IACHR demands move on prior consultation

18 January 2015

The Inter-American Commission on Human Rights (IACHR) has demanded that Peru commits itself fully to the principle of informed prior consultation, both with respect to highland indigenous groups as well as to indigenous tribes living in the lowland jungles of the Amazon basin. Peru has been dragging its heels on implementing fully legislation that will give indigenous groups the right to be fully consulted before extractive projects are allowed to begin operations on their territories.

Shortly after the Humala government took office in 2011, it passed legislation on prior consultation. President Humala’s predecessor, Alan García had previously vetoed such legislation, arguing that it would deter foreign investment. The detailed regulations implementing the law were published by the government in April 2012.
There have been five processes of prior consultation initiated so far, all of them in the Amazon region, of which two have to do with the establishment of protected areas.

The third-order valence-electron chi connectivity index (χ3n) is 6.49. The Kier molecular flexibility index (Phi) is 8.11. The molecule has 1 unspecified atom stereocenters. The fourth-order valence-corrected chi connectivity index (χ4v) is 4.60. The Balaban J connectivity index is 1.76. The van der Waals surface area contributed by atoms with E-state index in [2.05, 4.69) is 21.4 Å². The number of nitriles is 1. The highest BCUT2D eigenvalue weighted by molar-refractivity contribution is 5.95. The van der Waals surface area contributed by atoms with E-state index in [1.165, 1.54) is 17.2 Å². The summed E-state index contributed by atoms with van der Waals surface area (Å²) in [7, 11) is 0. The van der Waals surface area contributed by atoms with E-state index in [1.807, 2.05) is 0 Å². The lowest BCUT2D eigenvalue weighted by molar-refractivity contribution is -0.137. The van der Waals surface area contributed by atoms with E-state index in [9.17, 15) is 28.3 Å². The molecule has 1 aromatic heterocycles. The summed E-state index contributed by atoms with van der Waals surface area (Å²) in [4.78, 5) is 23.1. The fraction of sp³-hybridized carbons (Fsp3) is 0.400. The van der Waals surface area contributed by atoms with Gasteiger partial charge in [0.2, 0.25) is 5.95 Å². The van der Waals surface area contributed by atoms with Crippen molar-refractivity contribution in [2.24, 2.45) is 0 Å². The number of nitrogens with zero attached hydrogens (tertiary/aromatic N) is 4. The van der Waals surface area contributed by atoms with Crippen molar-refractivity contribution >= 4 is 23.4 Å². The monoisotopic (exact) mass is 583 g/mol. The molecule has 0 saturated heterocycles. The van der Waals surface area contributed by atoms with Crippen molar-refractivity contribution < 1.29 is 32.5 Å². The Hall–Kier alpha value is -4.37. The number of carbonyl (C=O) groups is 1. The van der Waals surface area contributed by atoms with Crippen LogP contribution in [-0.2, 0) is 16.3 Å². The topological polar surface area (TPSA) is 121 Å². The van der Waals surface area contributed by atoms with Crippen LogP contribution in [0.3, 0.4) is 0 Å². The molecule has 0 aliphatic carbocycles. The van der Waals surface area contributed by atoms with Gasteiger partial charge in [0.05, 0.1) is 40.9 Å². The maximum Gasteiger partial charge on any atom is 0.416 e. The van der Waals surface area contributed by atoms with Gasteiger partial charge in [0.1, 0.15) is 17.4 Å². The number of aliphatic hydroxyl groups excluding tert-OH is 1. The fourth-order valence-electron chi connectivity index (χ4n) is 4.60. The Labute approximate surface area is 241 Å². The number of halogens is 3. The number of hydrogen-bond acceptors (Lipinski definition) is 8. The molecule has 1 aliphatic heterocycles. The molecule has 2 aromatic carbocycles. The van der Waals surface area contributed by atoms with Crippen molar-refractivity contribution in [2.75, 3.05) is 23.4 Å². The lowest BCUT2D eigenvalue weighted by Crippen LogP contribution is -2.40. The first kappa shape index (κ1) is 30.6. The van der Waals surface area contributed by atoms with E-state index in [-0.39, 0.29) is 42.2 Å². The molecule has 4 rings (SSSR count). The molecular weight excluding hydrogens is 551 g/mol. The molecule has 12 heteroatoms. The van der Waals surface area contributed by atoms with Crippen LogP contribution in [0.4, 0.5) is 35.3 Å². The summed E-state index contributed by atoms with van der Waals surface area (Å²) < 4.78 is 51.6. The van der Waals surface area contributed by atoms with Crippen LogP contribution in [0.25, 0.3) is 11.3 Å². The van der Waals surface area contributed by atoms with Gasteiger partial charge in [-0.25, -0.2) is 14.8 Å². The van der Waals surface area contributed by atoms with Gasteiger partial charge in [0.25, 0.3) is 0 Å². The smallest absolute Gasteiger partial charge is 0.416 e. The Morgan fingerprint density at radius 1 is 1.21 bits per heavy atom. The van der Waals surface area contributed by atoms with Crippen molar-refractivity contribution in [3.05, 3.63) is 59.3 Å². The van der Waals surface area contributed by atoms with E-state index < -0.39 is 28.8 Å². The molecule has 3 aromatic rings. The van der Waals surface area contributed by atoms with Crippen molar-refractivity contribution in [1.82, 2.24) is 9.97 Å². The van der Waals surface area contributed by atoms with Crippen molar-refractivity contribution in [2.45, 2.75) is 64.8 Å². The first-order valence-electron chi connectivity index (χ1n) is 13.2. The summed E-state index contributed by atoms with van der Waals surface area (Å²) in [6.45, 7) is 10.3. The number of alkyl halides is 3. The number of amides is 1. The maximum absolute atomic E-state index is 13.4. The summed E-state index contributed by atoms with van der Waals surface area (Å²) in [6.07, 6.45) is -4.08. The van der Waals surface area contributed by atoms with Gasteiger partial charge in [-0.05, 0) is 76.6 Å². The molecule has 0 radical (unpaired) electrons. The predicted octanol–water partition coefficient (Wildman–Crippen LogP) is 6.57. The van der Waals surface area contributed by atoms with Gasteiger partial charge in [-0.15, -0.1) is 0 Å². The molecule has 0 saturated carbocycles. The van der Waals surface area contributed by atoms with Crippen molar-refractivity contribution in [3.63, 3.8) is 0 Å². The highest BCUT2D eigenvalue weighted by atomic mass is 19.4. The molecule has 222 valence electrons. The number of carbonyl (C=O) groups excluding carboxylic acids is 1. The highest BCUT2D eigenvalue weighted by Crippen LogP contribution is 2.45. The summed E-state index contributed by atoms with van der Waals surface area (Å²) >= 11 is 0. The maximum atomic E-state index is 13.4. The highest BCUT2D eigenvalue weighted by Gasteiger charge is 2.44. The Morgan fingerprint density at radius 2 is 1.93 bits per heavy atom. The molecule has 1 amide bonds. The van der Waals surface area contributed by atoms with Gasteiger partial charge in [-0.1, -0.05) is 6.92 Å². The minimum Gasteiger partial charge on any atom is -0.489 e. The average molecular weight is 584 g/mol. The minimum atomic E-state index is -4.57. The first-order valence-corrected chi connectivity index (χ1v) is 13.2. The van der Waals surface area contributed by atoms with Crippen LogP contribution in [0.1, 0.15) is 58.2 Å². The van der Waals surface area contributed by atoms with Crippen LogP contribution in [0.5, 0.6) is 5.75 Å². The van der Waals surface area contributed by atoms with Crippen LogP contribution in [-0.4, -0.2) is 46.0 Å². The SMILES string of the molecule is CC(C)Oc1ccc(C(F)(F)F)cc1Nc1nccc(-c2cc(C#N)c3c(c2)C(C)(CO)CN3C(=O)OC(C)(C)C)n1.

There have been no instances so far of prior consultation in the highlands of Peru, nor have any indigenous groups from the highlands been formally included in the database of those that might benefit. In 2013, the Vice-minister of Inter-Cultural Affairs, announced there would be prior consultation with respect to the creation of a number of regional conservation areas in the highlands, mainly in Cuzco. But nothing more has been done about this or, indeed, is seemingly envisaged.

Behind the scenes, there has been fierce opposition from mining companies to extending the idea of prior consultation to mining concessions in the highlands. Business groups argue that this will simply delay the initiation of projects and, consequently, the eventual export and fiscal revenues to which these may give rise. For its part, the Humala government – and in particular the Ministries of Energy and Mines (MEM) and of Economy and Finance (MEF) – have been seeking to remove (rather than add to) what they see as red-tape that slows down investment flows and makes Peru less attractive as a destination for foreign investment.

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